Invisible Realism

It is as if you were playing chess

(Excuse me while I push through the pain and write a quick post about something or other.)

While I was writing the press kit for It is as if you were playing chess (out Friday!) I reminded myself of the fact that the game features a real underlying game of chess. The rationale for that is that if you’re making these abstract “chess moves” with the interface, even someone not very attuned to chess might be able to notice if the moves were essentially generated at random. Like, “hang on, there isn’t even a piece on that square right now” or “there is literally no piece that can move like that”. Rather than write sufficient code to generate plausible moves, I just imported the move of pre-existing (and famous, as it happens) chess games. Because otherwise, even if you make sure the game shows legal moves it might still show stupid moves, and nobody wants to play It is as if you were playing chess and were not very good at it at all. (Although, having written that title, I’m like…)

Anyway, the game contains the moves (for white) of three classic chess matches, such that when you make the abstract moves there’s a sense in which you’re “really playing chess” I suppose, but also not, since nowhere in the game are the moves for black, for example. So you’re not really. But there is a kind of ground realism for the moves you make under there. And I like that idea that even in a deeply meaningless-looking interface there can still be seriousness below the surface. In fact it also refers back to Best Chess for me – in that game it looked to a large extent like nothing at all was happening, but in fact under the hood the game was literally working on solving chess, not just pretending to. That kind of authenticity is, I think, oddly powerful. Perhaps all the more so in this world of online games and especially JavaScript where, if people want to, they can pretty easily check what’s going on in the innards of a game they’re playing. (Unless I went out of my way to obfuscate it, which I don’t. See also: Leaderboarder for hilarity involving players and code.)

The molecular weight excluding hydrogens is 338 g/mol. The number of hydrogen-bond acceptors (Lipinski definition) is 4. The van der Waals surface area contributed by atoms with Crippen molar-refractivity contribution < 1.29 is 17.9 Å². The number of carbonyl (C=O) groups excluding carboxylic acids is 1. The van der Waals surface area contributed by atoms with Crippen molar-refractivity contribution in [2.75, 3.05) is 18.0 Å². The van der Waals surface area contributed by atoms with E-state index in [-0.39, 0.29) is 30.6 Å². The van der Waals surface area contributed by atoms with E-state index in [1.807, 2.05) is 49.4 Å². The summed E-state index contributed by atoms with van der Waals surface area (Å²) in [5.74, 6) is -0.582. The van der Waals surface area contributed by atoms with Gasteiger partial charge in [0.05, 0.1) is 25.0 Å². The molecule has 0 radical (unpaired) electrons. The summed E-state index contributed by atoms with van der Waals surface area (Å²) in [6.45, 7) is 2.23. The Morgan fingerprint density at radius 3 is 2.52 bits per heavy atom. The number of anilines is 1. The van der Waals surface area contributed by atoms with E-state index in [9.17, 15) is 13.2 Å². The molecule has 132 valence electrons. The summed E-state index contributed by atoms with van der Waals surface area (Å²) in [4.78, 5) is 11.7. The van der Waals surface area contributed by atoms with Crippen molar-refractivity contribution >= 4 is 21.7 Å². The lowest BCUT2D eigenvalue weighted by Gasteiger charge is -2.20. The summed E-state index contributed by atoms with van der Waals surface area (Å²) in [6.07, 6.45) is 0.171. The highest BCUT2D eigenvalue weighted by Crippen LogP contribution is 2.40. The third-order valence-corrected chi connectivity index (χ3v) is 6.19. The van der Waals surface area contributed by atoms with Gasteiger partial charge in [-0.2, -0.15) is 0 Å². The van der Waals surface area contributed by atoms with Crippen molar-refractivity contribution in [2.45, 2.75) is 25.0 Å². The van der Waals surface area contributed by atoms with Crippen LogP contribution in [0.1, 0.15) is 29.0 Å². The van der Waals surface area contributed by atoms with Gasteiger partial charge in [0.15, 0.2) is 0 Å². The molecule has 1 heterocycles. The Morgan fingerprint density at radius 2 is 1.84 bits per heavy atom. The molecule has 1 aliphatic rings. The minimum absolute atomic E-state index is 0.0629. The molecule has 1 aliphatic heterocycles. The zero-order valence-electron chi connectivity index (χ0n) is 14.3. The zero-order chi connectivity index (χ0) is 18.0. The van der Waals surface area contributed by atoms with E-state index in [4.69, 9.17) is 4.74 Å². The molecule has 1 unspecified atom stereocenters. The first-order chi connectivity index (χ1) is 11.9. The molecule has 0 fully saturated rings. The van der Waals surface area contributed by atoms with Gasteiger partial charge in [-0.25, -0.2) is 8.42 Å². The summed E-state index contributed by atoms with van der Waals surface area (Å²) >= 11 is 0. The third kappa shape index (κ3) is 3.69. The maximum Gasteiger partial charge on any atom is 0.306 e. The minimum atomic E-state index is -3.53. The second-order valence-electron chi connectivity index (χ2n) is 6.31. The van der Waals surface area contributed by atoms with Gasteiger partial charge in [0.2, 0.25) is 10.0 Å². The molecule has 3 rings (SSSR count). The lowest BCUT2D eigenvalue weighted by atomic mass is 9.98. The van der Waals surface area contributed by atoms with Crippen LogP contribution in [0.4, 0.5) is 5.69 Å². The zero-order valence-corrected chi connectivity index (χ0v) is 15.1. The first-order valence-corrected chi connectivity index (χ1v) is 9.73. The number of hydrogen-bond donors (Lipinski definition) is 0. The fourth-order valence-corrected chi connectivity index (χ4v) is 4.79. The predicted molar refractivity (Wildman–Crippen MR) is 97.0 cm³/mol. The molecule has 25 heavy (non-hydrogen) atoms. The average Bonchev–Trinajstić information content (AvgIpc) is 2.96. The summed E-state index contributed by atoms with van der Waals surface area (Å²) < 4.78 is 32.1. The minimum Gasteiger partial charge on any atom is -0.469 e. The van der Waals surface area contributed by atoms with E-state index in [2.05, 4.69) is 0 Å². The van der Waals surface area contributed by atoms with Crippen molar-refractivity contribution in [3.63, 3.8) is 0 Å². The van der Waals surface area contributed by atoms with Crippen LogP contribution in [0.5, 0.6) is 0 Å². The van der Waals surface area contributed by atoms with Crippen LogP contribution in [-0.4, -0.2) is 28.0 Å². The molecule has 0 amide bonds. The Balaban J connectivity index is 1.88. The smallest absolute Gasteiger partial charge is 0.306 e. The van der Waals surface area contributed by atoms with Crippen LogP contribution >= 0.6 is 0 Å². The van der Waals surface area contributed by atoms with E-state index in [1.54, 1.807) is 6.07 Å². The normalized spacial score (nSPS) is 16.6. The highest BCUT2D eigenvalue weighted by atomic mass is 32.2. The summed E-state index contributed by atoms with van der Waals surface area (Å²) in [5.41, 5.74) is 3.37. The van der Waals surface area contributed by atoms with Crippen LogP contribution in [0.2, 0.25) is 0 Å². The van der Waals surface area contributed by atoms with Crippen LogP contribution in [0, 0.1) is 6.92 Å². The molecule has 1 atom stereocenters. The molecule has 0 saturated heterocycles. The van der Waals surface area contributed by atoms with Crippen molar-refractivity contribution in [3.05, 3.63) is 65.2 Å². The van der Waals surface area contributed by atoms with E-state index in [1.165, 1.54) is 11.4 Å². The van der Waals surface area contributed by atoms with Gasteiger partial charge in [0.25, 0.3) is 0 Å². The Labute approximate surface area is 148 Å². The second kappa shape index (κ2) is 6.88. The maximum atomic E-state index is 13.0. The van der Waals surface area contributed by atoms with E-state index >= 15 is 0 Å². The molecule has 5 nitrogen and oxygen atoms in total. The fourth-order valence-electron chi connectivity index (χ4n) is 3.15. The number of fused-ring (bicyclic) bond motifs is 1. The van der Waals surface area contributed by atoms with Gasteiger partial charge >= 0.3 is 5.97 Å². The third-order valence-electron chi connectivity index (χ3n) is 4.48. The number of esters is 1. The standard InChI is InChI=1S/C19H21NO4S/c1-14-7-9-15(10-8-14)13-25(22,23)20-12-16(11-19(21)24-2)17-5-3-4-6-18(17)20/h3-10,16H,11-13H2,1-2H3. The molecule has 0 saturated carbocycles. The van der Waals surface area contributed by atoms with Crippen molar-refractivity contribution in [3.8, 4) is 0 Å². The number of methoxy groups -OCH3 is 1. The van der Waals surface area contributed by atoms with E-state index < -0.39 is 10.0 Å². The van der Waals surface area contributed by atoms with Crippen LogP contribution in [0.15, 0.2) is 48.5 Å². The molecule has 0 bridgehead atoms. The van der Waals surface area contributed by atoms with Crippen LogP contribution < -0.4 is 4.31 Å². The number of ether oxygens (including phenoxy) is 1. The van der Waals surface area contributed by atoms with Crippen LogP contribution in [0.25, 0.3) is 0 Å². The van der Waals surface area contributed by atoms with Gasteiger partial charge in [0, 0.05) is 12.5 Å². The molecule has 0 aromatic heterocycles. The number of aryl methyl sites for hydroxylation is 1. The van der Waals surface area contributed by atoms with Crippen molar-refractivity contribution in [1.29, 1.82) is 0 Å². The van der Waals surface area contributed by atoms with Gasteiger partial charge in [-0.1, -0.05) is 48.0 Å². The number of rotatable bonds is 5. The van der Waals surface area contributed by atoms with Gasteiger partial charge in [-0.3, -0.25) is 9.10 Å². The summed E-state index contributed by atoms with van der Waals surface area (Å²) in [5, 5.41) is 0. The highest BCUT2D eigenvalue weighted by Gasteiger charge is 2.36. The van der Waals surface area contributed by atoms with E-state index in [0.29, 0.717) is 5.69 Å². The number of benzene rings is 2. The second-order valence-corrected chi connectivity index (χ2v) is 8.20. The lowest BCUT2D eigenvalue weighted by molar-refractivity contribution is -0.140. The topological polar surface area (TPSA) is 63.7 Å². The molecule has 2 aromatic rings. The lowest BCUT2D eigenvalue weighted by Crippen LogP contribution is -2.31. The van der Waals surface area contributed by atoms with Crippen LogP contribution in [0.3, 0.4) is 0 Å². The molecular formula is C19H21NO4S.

Do I have a point? I’m not 100% sure I do, but I do like internal authenticity and “responsibility” in games, games that don’t just pretend something is happen, but “do the work” beneath the surface, even if it’s invisible?

Anyway, don’t mind me.

17 August 2016
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